Posts Tagged drug trade

The Falcon Lake Murder and Mexico’s Drug Wars

The Falcon Lake Murder and Mexico’s Drug Wars is republished with permission of STRATFOR.

By Scott Stewart

STRATFOR published an analysis last Wednesday noting that a reliable source in Mexico informed us that the Sept. 30 shooting death of U.S. citizen David Hartley on Falcon Lake — which straddles the U.S.-Mexico border — was a mistake committed by a low-level member of the Los Zetas drug trafficking organization. The source also informed us that those responsible for Hartley’s death are believed to have disposed of his body and that the Zeta hierarchy was conducting a damage-control operation to punish those responsible for the death and to distance the cartel from the murder. The source further reported that the murder of the lead Tamaulipas state investigator on the case, Rolando Armando Flores Villegas — whose head was delivered in a suitcase to the Mexican military’s Eight Zone headquarters in Reynosa on Oct. 12 — was a specific message from Los Zetas to Mexican authorities to back off from the investigation.

Since publishing the report, we have been deluged by interview requests regarding the case. Numerous media outlets have interviewed Fred Burton and myself regarding the Falcon Lake case. During the course of talking with reporters and customers, it became obvious to us that a solid understanding of the context within which Hartley’s killing occurred was lacking in media discussions of the case. Viewing the murder as part of the bigger picture of what is occurring in Mexico makes it far easier to understand not only why David Hartley was killed, but why his body will likely never be found — and why his killers probably will not be held accountable for their actions, at least in the context of the judicial system. Read the rest of this entry »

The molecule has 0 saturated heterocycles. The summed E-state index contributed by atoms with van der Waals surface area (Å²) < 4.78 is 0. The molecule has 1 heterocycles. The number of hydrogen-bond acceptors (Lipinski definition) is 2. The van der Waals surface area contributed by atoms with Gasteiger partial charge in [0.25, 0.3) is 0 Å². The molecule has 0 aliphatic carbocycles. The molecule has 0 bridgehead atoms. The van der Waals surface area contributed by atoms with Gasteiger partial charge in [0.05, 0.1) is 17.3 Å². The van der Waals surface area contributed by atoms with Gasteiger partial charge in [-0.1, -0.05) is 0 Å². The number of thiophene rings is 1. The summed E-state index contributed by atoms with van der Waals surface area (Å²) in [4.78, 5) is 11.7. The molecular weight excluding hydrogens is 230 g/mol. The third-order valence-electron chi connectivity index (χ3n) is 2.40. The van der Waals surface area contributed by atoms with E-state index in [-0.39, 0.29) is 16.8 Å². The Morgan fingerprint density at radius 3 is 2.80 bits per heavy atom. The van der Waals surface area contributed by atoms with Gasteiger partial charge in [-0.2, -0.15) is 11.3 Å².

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Mexican drug cartels are moving tens of billions of dollars in profits south across the border

“LAREDO, TEX. – Stashing cash in spare tires, engine transmissions and truckloads of baby diapers, couriers for Mexican drug cartels are moving tens of billions of dollars in profits south across the border each year, a river of dirty money that has overwhelmed U.S. and Mexican customs agents.

Officials said stemming the flow of this cash is essential if Mexico and the United States hope to disrupt powerful transnational criminal organizations that are using their wealth to corrupt, terrorize and kill.

Despite unprecedented efforts to thwart the traffickers, U.S. and Mexican authorities are seizing no more than 1 percent of the cash, according to an analysis by The Washington Post based on figures provided by the two governments.

The drug traffickers and their Colombian suppliers smuggle $20 billion to $25 billion in U.S. bank notes across the southwest border annually as they seek to circumvent banking regulations and the suspicions aroused by large cash deposits, studies by federal officials, regulators and academics show.”

http://www.borderlandbeat.com/2010/08/stepped-up-efforts-by-us-mexico-fail-to.html

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For use in Mexico or coming over the border into Texas?

These are photos of  a Zetas camp (a Mexican drug cartel w/ Guatemalan ties) that was found near Higueras, Nuevo Laredo, Mexico –  a little over 100 miles away from Laredo, TX.